What is The Difference Between Bourbon and Whiskey?
Because there is a difference
There’s nothing better on a cold winter’s eve than curling up in your buffalo-checked onesie in front of a fire and sipping a nice glass of bourbon. Or is it whiskey? Is there really a difference?
In short, all bourbon is whiskey, but not all whiskey is bourbon.
What is Bourbon?
Bourbon is corn-based and must be made in the U.S. Originally, bourbon could only be called such if it was produced in Bourbon County, Kentucky. However, nowadays Bourbon can be made anywhere in the U.S. as long as it’s made of 51 percent corn and distilled properly--in charred oak barrels over a period of three months to two years.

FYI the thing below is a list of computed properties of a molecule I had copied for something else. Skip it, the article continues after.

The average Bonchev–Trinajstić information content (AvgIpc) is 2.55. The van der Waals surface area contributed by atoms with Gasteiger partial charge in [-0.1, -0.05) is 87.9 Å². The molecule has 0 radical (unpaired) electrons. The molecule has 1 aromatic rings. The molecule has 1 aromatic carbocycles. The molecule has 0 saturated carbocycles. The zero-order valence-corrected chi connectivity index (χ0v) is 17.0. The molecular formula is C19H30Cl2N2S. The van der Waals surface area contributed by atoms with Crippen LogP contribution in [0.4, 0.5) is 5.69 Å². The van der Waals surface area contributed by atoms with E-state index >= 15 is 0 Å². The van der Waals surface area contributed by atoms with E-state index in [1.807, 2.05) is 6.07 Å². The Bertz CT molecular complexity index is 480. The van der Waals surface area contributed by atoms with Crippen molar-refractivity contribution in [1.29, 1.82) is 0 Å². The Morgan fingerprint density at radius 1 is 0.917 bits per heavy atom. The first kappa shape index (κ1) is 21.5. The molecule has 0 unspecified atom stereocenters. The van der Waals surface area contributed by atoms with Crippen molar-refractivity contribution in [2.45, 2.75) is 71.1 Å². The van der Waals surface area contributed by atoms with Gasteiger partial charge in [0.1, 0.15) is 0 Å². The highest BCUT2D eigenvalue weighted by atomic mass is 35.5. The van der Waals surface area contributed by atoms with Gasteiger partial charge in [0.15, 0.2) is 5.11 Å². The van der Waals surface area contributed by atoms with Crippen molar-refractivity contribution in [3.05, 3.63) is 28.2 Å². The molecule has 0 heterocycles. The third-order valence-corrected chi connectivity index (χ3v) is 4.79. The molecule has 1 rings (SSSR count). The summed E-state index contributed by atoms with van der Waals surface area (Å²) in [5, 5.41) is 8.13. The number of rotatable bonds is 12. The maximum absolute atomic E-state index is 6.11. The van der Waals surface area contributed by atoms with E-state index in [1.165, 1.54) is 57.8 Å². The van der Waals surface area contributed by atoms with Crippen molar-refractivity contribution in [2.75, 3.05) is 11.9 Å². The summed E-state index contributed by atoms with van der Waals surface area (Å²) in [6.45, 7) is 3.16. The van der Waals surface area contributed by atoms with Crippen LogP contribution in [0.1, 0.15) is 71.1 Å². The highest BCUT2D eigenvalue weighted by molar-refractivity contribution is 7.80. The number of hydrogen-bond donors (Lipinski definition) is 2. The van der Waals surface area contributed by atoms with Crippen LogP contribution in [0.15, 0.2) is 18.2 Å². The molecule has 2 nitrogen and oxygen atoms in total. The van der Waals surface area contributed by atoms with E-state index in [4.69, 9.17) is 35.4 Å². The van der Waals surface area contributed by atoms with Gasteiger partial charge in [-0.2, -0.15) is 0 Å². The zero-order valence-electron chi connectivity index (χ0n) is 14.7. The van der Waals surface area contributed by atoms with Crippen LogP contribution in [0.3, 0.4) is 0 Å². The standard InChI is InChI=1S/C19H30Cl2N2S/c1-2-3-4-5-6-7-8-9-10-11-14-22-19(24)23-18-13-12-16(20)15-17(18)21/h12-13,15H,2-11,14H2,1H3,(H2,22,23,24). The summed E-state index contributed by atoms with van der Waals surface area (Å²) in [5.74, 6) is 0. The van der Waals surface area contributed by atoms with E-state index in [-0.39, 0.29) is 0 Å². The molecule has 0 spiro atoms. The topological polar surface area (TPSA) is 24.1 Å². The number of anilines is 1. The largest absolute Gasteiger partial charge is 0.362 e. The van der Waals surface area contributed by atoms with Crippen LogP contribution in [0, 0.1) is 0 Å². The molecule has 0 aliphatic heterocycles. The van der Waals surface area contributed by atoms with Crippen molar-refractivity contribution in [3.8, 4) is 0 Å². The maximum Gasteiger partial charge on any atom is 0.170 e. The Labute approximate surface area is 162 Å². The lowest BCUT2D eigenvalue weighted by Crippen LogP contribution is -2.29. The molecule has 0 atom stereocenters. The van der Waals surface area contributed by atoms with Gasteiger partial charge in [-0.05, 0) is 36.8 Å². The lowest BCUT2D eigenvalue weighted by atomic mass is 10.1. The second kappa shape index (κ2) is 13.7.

Our bourbon picks: Knob Creek, Woodford Reserve or Pappy Van Winkle, which is aged longer (15 to 23 years) and hard to come by when a batch is finally released.
What is Whiskey?
Whiskey is wheat-, rye-, corn- or barley-based and can be made anywhere in the world. It must also consist of 51 percent of one specific grain and be aged in an oak barrel.
Our whiskey picks: The Glenlivet (Scotch) or Jameson (Irish) are the consistent choices. But let's not discount American made ones like Balcones (Texas), Jack Daniel’s (Tennessee), Kovalc (Illinois) or Pine Barrens (New York).